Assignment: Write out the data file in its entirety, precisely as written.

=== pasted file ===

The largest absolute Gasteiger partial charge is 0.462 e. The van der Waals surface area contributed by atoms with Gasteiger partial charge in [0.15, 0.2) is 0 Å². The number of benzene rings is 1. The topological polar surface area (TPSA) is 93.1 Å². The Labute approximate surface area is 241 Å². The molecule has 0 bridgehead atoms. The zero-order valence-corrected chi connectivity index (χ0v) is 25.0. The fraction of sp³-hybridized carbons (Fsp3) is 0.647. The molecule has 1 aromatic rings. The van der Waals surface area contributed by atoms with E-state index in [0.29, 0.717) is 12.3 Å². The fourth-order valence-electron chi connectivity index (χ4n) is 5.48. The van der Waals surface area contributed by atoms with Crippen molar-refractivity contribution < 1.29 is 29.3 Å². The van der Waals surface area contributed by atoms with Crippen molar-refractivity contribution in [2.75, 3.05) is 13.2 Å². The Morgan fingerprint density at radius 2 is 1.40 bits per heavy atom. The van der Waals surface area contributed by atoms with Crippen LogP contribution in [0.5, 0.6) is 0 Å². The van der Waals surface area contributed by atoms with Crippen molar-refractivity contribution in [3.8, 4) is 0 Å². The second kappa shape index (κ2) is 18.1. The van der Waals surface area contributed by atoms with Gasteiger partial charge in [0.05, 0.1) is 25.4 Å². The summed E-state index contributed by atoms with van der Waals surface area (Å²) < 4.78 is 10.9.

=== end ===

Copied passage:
The largest absolute Gasteiger partial charge is 0.462 e. The van der Waals surface area contributed by atoms with Gasteiger partial charge in [0.15, 0.2) is 0 Å². The number of benzene rings is 1. The topological polar surface area (TPSA) is 93.1 Å². The Labute approximate surface area is 241 Å². The molecule has 0 bridgehead atoms. The zero-order valence-corrected chi connectivity index (χ0v) is 25.0. The fraction of sp³-hybridized carbons (Fsp3) is 0.647. The molecule has 1 aromatic rings. The van der Waals surface area contributed by atoms with E-state index in [0.29, 0.717) is 12.3 Å². The fourth-order valence-electron chi connectivity index (χ4n) is 5.48. The van der Waals surface area contributed by atoms with Crippen molar-refractivity contribution < 1.29 is 29.3 Å². The van der Waals surface area contributed by atoms with Crippen molar-refractivity contribution in [2.75, 3.05) is 13.2 Å². The Morgan fingerprint density at radius 2 is 1.40 bits per heavy atom. The van der Waals surface area contributed by atoms with Crippen LogP contribution in [0.5, 0.6) is 0 Å². The van der Waals surface area contributed by atoms with Crippen molar-refractivity contribution in [3.8, 4) is 0 Å². The second kappa shape index (κ2) is 18.1. The van der Waals surface area contributed by atoms with Gasteiger partial charge in [0.05, 0.1) is 25.4 Å². The summed E-state index contributed by atoms with van der Waals surface area (Å²) < 4.78 is 10.9.